GAO: F-35 Program Has ‘Stabilized’

The Pentagon’s F-35 Lighting II is now twice as expensive as program officials originally envisioned, but a long-time critic of the program still praised the joint strike fighter’s recent successes.

Over the past 12 years, the F-35 program’s estimated cost has grown from an estimated $231 billion in 2001 to $390 billion. The estimated cost of a single aircraft today runs about $137 million, that’s just about double the $69 million cost estimate program officials offered in the beginning.

The Government Accountability Office criticized the program in March, calling it a “financial risk” and questioned it’s long-term affordability.

But the government watchdog group softened its stance at an April 17 hearing before the House Armed Service’s Tactial Air and Land Subcommittee.

“In the past two years, the program appears to have stabilized to some degree,” Michael Sullivan, director of Acquisition and Sourcing for the GAO, told lawmakers.

After the 2010 Nunn-McCurdy breach in the program, the Defense Department and the services “restructured the program and did some very good things in our opinion about adding reasonable costs, limiting requirements and adding schedule and some manpower to the program,” Sullivan said.

Since then, the program has now delivered all 14 developmental aircraft, more test flights are taking place on a daily basis and more progress has been made on “one of the highest risk areas which is software management,” Sullivan said.

Service leaders maintain that F-35’s variants will give the U.S. military an edge in the future, but they worry about the program delays that have forced them to extend service lives of aircraft such as the Harrier out to 2030.

To date, the Pentagon has spent about $28 billion to buy 121 F-35 aircraft and development flight testing is about a third of the way complete, Sullivan said.

“The program still has tremendous challenges ahead,” he said. “There are still significant risks with the helmet mounted display system.”

And software development for the “full-up integrated war fighting capability” still has a long way to go, Sullivan maintains.

Some lawmakers pressed service officials at the hearing to discuss why the proposed fiscal 2014 defense spending plan seemed more concerned about proposed spending efforts on existing aircraft.

“We need the F-35; it’s not going away,” said Rep. Loretta Sanchez, D-Calif., and the ranking member of the subcomittee.

Sanchez questioned why the Navy wants to spend $900 million in upgrades to the F-22, a plan that averaged about $370 million a piece, she said.

“What are we doing?“ she asked. “What are we buying giving the pressures we have?”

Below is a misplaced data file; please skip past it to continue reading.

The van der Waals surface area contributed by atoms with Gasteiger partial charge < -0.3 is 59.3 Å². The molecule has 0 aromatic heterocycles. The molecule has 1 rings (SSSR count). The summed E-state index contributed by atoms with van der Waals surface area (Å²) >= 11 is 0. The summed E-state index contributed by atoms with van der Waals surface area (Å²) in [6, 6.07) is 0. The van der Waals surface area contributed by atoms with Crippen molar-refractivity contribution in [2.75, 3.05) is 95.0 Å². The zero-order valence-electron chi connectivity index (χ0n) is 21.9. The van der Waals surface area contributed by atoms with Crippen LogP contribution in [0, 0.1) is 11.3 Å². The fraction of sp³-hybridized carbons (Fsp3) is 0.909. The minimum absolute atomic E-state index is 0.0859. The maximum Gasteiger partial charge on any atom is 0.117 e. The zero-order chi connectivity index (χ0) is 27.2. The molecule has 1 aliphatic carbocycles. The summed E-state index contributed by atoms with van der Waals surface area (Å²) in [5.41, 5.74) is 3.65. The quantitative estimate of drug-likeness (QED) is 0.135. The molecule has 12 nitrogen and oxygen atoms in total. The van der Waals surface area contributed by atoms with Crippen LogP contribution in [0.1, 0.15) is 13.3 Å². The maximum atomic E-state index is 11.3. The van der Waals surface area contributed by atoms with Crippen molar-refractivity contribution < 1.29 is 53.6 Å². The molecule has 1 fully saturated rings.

The upgrades, which total about $5 million for each of the Navy’s 180 F-22, will improve the radar ground mapping on the aircraft, helping it find targets better, Navy officials said. It also improves the data link capability. The upgrades are scheduled to last until fiscal 2018.

About the Author

Matt Cox
Matthew Cox is a reporter at Military.com. He can be reached at matthew.cox@military.com.
  • Guest

    I doubt they are “the Navy’s 180 F-22…”

    • dani40H

      Rep. Loretta Sanchez (D-CA) Caught in Multiple Scandals. http://emergingcorruption.com/2010/11/rep-loretta…

      This woman is a proven trator to America and what the heck is she doing on this committee? why is she not in jail !

      • blight_

        I blame lazy populace for failing to vote out their idiots.

        Then again, if your constituents are bad, maybe they’ll pick people that represent their values?

        I’m really tempted to just throw my vote away and vote third party. If enough of us do, we’ll put a wrench into the one-party-fake-two-party system.

  • Lance

    You cant call that Billion dollar boon dongle a success anyway need more F-22s less crap like JSF!

    • STB71

      Like the F22 hasn’t been a POS. How many of it’s own pilots has it killed?

      • USS ENTERPRISE

        True. But, its is widely recognized (except for a few anti-american people lurking out here) as the best fighter aircraft in the world ever. The F-35 has this bread crumb trail that leaves some to believe it can’t take on the enemy’s fifth generation aircraft. Also, I would imagine that the F-22 program was, believe it or not, cheaper, as roughly 67 billion USD is less than over 350 billion. So really, the F-22 was kinda a bargain, at least against the F-35. The oxygen problem was really tragic; but I am certain that it has been corrected, or is on the verge of being so.

        • Restore Palestine

          BS ENTERPRISE mental BS

          enough said.